By CalvinChu
May. 27, 2015

Once upon a time, there were no lights. There were no bleachers to watch from, no PA announcer to roar up a crowd, beckoning them to make some noise. It was a pastime, an escape, a hobby, be it recess or extracurricular. Sports were once just a fun enjoyment for all to participate in. Sure, not everyone possessed the same talent, but those who couldn’t play would eventually watch. It’s why FIFA is the most powerful sports organization in the world, even if most Americans couldn’t tell you what it stands for. Across the world, men and women, boys and girls all play soccer, footy, le foot, futbol, et cetera. Even if they no longer play in the streets, on the playground dirt, in the backyard, they can find common ground in watching the World Cup. That is what makes these FIFA Corruption allegations all the more troubling. We had heard about it for a long time, and finally the law decided to press the defense.

Marc DesRosiers-USA TODAY Sports

Back in America, we look at FIFA as some foreign entity like some obscure country. Oh there’s corruption there? Tell me something new! FIFA is a dirty player that deserves a 15 yard penalty for unsportsmanlike conduct, but our leagues stay in bounds, right?

Take the NFL. Instead of having a legitimate farm system, they just use college football to mine, develop, and polish future playmakers. Did I mention that it’s free?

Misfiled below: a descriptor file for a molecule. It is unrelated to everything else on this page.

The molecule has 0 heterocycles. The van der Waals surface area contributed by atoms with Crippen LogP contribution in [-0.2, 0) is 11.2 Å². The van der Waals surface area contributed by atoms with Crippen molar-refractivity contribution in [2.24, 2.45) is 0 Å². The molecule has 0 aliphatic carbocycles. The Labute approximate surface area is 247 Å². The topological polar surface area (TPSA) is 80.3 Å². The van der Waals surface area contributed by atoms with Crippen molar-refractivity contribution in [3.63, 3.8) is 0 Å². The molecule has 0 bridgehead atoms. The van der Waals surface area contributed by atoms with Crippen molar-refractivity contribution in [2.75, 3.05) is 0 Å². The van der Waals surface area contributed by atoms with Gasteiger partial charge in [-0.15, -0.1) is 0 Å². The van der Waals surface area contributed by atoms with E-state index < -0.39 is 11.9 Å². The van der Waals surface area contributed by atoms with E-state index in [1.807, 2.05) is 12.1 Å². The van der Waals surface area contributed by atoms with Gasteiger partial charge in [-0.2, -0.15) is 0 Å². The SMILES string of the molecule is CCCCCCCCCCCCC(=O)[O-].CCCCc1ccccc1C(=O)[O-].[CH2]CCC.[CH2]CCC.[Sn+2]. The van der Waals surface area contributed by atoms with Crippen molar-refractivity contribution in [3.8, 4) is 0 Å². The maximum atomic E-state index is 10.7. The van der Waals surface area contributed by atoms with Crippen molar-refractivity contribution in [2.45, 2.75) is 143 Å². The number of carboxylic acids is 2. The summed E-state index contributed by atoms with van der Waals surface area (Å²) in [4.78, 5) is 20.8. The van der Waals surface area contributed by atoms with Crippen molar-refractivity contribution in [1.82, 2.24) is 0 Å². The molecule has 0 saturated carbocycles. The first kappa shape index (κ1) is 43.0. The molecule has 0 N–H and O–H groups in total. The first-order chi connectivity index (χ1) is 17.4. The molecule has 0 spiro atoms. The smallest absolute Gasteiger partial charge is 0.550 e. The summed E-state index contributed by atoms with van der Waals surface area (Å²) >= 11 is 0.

I don’t even need to mention the bad rep of the players; domestic abuse, rap, murder, murder plus suicide, suicide. In a league whose fans love the big hits, players are delivering big hits (Hello Ray Rice!) and taking big hits off the field too - marijuana possession, possibly to cope with the pain and physicality of the sport?

When a questionable call is made in the World Cup, people instantly point fingers at that referree, and question his motives based on his nationality. Oh, he’s Italian? Must have something against the French side. Or he got bribed. But in the NFL, that can’t happen right? Zebras are always majestic and correct - unless they’re replacement refs that weren’t well-prepared to fill in for the real ones because they were on strike.

Speaking of labor unions, you think the NFL looks out for its players, refs, and other employees? I won’t need to go too deep on the concussion headlines. It’s as if a lawsuit is just waiting to happen… oh wait.

This isn’t just NFL, nor is it just FIFA. When big leagues become too big to fail, they become too distant from the essence of the game that draws upon our childhood memories. And both the NFL and FIFA know, distance makes successful kicks all the more difficult.